Saturday, February 10, 2007


Gaurav writes about the US hand in giving rise to fundamentalist Iran. A joint British-American effort restored the Shah of Iran back in power. After the coup that achieved this, it is not without interest to note that America controlled about 40 percent of Iranian oil. I think back with bitter amusement in my mind, about the number of fundamentalist countries and dictators the US directly or indirectly gave rise to. Whenever there was a democratically elected left-wing people's government, the US government and the CIA has tried almost every tactic possible to suppress it and house a government of its choice in its place. I would take this involvement even further back, right from the end of World War 2, beginning with the Truman Doctrine, which supported and almost replaced British interference in Greece. The British had already accepted their role as "junior partner" in the US-British alliance.

Basically every President since Truman has suppressed political and social uprisings abroad that were unfavourable to US interests. In fact, it was even before WW2 that Secretary of State Henry Stimson spoke about America as a great equalizing and humanizing force in the world. Even that has many precedents in British rule. I will always remember the incident about a famous essay that John Stuart Mill penned in 1858, expounding the value of British style freedom, humanist ideals and democracy. Consider; this was 1858, one year after the British brutally suppressed a revolt for freedom in their most coveted colony.

To be honest, this is hardly surprising. Every country tries to use many means to ensure its influence in the world's geopolitical landscape, especially a superpower like the US. By this token, almost every powerful contry's leaders are to blame. But what's always been amusing, and probably not amusing anymore, is how the US has always tried to justify all these actions under the garb of 'spreading democracy and freedom'. There is no doubt that some of the countries like Iran which the US is carping against constitute troubling governments, but the US never exactly had the authority to take an exclusive high ground against them.

For an excellent model of how the media always tries to spin these government actions around and put them in a context that is favourable to the administration, Noam Chomsky's Manufacturing Consent still rings very much true.

Frankly speaking, I still would consider the Americans and British among the most gentlemanly and fair rulers and superpowers in history, compared to others. Even now, I respect the relatively free dialogue and freedom of the press that is encouraged in both these nations. But there is always another side to every issue, and the problem is that both these nations, and especially the US, still try to act as if they are morally perfect and completely free of blame, and that they are the ones who have the greatest claim to teaching the world, and indeed imposing upon it, moral rectitude. That's what bugs people.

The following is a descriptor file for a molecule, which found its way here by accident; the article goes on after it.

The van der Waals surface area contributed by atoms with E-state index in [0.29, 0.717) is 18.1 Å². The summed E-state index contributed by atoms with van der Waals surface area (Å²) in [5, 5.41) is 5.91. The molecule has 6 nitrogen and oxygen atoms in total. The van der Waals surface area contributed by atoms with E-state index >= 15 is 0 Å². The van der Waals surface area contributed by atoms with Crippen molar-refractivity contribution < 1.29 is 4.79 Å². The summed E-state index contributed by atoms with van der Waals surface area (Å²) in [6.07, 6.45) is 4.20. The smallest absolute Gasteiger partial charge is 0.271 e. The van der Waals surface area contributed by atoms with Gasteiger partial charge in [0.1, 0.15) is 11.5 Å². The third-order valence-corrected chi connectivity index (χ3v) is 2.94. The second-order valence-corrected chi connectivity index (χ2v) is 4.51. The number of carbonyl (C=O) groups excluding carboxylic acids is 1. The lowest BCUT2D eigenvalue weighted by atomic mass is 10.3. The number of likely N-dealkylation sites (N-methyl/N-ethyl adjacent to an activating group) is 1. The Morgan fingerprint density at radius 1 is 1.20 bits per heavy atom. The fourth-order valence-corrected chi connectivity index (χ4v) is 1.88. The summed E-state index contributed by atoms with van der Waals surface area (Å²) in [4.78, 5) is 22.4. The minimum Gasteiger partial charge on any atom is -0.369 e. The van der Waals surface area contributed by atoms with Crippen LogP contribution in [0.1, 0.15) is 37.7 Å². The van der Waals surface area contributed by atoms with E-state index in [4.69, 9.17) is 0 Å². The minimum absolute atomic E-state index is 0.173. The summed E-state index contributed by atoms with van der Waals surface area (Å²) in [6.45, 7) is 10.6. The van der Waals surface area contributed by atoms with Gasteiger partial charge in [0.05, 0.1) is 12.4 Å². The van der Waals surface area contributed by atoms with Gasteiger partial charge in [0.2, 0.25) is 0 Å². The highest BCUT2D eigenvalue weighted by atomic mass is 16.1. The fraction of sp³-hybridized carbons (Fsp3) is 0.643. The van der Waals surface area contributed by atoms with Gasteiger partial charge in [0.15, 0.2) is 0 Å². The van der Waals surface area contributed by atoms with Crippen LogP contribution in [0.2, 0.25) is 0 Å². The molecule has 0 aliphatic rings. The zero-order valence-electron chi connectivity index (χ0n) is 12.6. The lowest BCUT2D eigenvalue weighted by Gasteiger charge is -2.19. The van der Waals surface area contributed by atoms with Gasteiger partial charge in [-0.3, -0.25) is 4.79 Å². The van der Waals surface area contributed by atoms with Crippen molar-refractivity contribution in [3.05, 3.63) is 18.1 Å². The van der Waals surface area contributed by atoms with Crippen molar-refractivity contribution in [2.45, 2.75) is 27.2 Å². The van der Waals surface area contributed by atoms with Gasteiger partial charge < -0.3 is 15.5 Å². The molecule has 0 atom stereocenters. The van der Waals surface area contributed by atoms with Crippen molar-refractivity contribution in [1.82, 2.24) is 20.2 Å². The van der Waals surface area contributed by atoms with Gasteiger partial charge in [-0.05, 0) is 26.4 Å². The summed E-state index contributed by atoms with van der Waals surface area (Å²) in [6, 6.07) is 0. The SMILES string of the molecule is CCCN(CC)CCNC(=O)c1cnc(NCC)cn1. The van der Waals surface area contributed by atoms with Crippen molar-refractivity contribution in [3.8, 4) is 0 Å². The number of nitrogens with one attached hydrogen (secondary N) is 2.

Just because America interefered in the past affairs of the countries it is despising does not mean it 'deserves' retribution from them, and any one who thinks this way is a bonafide kook. But in my opinion, this is really a question of attitude. If someone makes a totally unprovoked attack on you, someone with whom you had absolutely nothing to do in the past, then your attitude is rightly one of extreme moral indignation and aggression. However, if you know that directly or indirectly, in some way you contributed to this state of his, you might naturally empathize a little more with him and adopt a more conciliatory stance. As has been made clear by conflicts such as the Vietnman war, one of the most important reasons for the US disaster in South Vietnam was a lack of empathy, a lack of understanding Vietnamese culture and their ambitions (unlike what the US thought, the Vietnamese were not fighting as pawns of the Russians or Chinese, but were fighting for their independence). In any case, as the above example shows, if Americans know something about US interests and past actions in Iran, it is much more likely that they will empathize with their enemy. The mindset of a man who thinks Iran sprang from nowehere and is committing aggression against the US, is much different from a man who knows something about US-Iran historical relations. He would be far more empathetic towards the situation, and empathy is neessary for solving such problems.

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Blogger Gaurav said...

Your last 2 paras are absolutely spot on.

6:23 AM  
Blogger Ashutosh said...

:) You may be interested in watching Robert McNamara's "The Fog of War" which quite poignantly examines some of these issues.

12:46 PM  
Blogger Sumedha said...

Have you seen Syriana?
It implies that large corporations can influence government foreign policy to a significant extent; horrifying to watch.

P.S. The movie is too long, but interesting. George Clooney won the Best Supporting Oscar just for putting on weight and looking different!

1:32 PM  
Blogger Gaurav said...

I LOVED Syriana. Absolutely loved it. It was so engrossing, didn't seem too long. And one more thing the movie portrayed accurately - the suicide bomber being from Pakistan. ;)

5:46 PM  
Blogger Ashutosh said...

Syriana- One great movie which I missed :(
It's on top of my list now. And I completely believe the fact about Clooney, who I think simply charmed his way through the Oscars.

He is a talented guy though; have you seen Good Night and Good Luck?

5:35 AM  
Blogger Sumedha said...

Yeah, Clooney did a decent job in Good Night and Good Luck. I just felt that in Syriana, his performance was too flat.

7:51 PM  

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